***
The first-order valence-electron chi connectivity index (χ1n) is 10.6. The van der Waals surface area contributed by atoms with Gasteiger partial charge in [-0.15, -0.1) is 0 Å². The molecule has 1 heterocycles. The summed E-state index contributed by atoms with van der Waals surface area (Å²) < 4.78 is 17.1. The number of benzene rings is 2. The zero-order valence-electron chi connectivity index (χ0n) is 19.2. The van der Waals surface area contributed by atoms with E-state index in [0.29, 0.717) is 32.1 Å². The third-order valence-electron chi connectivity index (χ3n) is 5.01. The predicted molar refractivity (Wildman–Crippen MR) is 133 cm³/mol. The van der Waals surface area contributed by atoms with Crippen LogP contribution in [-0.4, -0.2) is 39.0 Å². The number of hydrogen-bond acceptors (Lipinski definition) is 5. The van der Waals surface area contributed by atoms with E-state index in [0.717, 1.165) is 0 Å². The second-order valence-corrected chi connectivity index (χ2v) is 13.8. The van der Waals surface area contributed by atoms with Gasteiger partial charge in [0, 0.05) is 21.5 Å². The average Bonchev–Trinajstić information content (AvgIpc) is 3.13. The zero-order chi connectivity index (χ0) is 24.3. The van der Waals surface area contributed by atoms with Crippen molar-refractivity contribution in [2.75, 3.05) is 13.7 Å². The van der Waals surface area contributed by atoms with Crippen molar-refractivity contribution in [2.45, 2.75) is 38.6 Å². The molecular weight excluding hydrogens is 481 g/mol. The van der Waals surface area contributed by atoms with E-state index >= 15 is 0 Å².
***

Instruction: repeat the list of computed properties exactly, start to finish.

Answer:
The first-order valence-electron chi connectivity index (χ1n) is 10.6. The van der Waals surface area contributed by atoms with Gasteiger partial charge in [-0.15, -0.1) is 0 Å². The molecule has 1 heterocycles. The summed E-state index contributed by atoms with van der Waals surface area (Å²) < 4.78 is 17.1. The number of benzene rings is 2. The zero-order valence-electron chi connectivity index (χ0n) is 19.2. The van der Waals surface area contributed by atoms with E-state index in [0.29, 0.717) is 32.1 Å². The third-order valence-electron chi connectivity index (χ3n) is 5.01. The predicted molar refractivity (Wildman–Crippen MR) is 133 cm³/mol. The van der Waals surface area contributed by atoms with Crippen LogP contribution in [-0.4, -0.2) is 39.0 Å². The number of hydrogen-bond acceptors (Lipinski definition) is 5. The van der Waals surface area contributed by atoms with E-state index in [0.717, 1.165) is 0 Å². The second-order valence-corrected chi connectivity index (χ2v) is 13.8. The van der Waals surface area contributed by atoms with Gasteiger partial charge in [0, 0.05) is 21.5 Å². The average Bonchev–Trinajstić information content (AvgIpc) is 3.13. The zero-order chi connectivity index (χ0) is 24.3. The van der Waals surface area contributed by atoms with Crippen molar-refractivity contribution in [2.75, 3.05) is 13.7 Å². The van der Waals surface area contributed by atoms with Crippen molar-refractivity contribution in [2.45, 2.75) is 38.6 Å². The molecular weight excluding hydrogens is 481 g/mol. The van der Waals surface area contributed by atoms with E-state index >= 15 is 0 Å².